Most importantly for us as residents it also recommends improving the pre-application phase, particularly for major developments, with a much greater focus on getting developers, councils and consultees, including local communities, to sort out key issues that could cause lengthy delays later in the process.

The key bit in the review seems to be Recommendation 11 – That to help improve the effectiveness of community engagement:
• applicants for major developments should discuss with the council at an early point in
pre-application discussions how best to engage with the local community;
• applicants should report the outcomes from the engagement, so that the community and the
authority can easily understand what has been undertaken and how it has influenced the
• Government should ensure that the additional resources for community engagement in
planning identified in the recent Empowerment White Paper are used, in part, to help improve
community engagement in the planning application process; and
• local authorities should be given greater autonomy and flexibility to determine the best
approaches to use in order to notify the public about planning applications, thus allowing
them to decide whether to use local newspapers (or local websites?).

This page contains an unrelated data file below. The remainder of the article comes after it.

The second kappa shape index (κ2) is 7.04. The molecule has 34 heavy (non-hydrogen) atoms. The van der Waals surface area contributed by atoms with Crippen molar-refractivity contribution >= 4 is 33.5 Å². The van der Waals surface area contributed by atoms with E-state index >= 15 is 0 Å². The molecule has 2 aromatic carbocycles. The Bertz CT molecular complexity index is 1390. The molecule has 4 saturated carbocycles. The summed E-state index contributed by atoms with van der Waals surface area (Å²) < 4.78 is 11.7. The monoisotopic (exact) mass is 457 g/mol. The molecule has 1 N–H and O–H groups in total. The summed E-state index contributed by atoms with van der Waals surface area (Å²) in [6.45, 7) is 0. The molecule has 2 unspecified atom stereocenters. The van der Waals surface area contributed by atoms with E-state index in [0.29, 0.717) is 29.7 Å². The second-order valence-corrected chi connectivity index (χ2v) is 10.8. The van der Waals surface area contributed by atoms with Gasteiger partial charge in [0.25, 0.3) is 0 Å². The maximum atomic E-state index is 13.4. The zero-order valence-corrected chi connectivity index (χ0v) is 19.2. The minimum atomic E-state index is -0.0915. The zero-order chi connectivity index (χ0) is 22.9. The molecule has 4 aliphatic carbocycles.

Hardy souls may wish to peruse the executive summary here
Having spent exactly one hour at 3 pm yesterday (Thursday) waiting to get out of Sainsbury Arena car park, I have serious doubts about there being a planning department at all. How could they have given permission for trebling the sales area without ensuring that access and exit could cope beats me. The green on the traffic lights giving access to Green Lanes lasts for exactly 6 seconds which doesn't help.

God knows what would happen if there were a fire at Sainsbury's.

They won't see me again this side of Christmas.
I have given up with Sainsbury, I asked our Stalinist council over a year ago why planning permission was granted. I NOW buy all my produce down Green Lanes and guess what ,have saved a fortune by only getting what is needed.

It certainly looks to me, from the process Haringey Council have adopted for the Ward's Corner planning application (HGY/2008/0303), that the system has become corrupted.

A regeneration benefit, stated in the Council's originating planning brief states "A key objective is to create a place where local people are proud to regard as their town centre."